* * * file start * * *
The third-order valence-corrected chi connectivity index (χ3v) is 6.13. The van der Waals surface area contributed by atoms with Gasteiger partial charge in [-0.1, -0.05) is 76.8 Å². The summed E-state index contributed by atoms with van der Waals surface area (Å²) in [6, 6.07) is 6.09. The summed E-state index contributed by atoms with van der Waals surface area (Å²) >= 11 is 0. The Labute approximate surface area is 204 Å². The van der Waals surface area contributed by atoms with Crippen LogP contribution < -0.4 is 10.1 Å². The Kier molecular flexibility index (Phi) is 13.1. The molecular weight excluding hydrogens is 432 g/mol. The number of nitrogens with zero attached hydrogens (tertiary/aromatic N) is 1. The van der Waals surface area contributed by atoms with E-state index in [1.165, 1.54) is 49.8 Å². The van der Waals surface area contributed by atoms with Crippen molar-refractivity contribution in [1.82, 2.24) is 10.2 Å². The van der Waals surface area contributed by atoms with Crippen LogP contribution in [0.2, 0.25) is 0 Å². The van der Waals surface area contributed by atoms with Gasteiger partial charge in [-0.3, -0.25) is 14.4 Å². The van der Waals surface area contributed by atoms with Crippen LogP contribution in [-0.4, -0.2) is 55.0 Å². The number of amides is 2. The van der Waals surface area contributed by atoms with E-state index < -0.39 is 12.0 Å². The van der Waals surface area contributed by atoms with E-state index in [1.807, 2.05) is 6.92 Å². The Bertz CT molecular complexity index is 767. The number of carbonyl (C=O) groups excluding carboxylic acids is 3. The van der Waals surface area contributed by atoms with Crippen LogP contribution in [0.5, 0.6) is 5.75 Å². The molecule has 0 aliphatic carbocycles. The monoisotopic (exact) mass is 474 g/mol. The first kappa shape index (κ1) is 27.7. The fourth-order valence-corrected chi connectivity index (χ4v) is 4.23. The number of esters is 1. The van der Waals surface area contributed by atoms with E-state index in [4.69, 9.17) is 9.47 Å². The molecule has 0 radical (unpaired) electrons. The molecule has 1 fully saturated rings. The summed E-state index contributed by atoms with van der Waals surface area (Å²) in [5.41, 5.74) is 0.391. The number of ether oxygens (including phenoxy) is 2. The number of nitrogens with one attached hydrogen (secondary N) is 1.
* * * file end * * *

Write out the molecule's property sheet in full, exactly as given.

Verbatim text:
The third-order valence-corrected chi connectivity index (χ3v) is 6.13. The van der Waals surface area contributed by atoms with Gasteiger partial charge in [-0.1, -0.05) is 76.8 Å². The summed E-state index contributed by atoms with van der Waals surface area (Å²) in [6, 6.07) is 6.09. The summed E-state index contributed by atoms with van der Waals surface area (Å²) >= 11 is 0. The Labute approximate surface area is 204 Å². The van der Waals surface area contributed by atoms with Crippen LogP contribution < -0.4 is 10.1 Å². The Kier molecular flexibility index (Phi) is 13.1. The molecular weight excluding hydrogens is 432 g/mol. The number of nitrogens with zero attached hydrogens (tertiary/aromatic N) is 1. The van der Waals surface area contributed by atoms with E-state index in [1.165, 1.54) is 49.8 Å². The van der Waals surface area contributed by atoms with Crippen molar-refractivity contribution in [1.82, 2.24) is 10.2 Å². The van der Waals surface area contributed by atoms with Crippen LogP contribution in [0.2, 0.25) is 0 Å². The van der Waals surface area contributed by atoms with Gasteiger partial charge in [-0.3, -0.25) is 14.4 Å². The van der Waals surface area contributed by atoms with Crippen LogP contribution in [-0.4, -0.2) is 55.0 Å². The number of amides is 2. The van der Waals surface area contributed by atoms with E-state index < -0.39 is 12.0 Å². The van der Waals surface area contributed by atoms with E-state index in [1.807, 2.05) is 6.92 Å². The Bertz CT molecular complexity index is 767. The number of carbonyl (C=O) groups excluding carboxylic acids is 3. The van der Waals surface area contributed by atoms with Crippen LogP contribution in [0.5, 0.6) is 5.75 Å². The molecule has 0 aliphatic carbocycles. The monoisotopic (exact) mass is 474 g/mol. The first kappa shape index (κ1) is 27.7. The fourth-order valence-corrected chi connectivity index (χ4v) is 4.23. The number of esters is 1. The van der Waals surface area contributed by atoms with E-state index in [4.69, 9.17) is 9.47 Å². The molecule has 0 radical (unpaired) electrons. The molecule has 1 fully saturated rings. The summed E-state index contributed by atoms with van der Waals surface area (Å²) in [5.41, 5.74) is 0.391. The number of ether oxygens (including phenoxy) is 2. The number of nitrogens with one attached hydrogen (secondary N) is 1.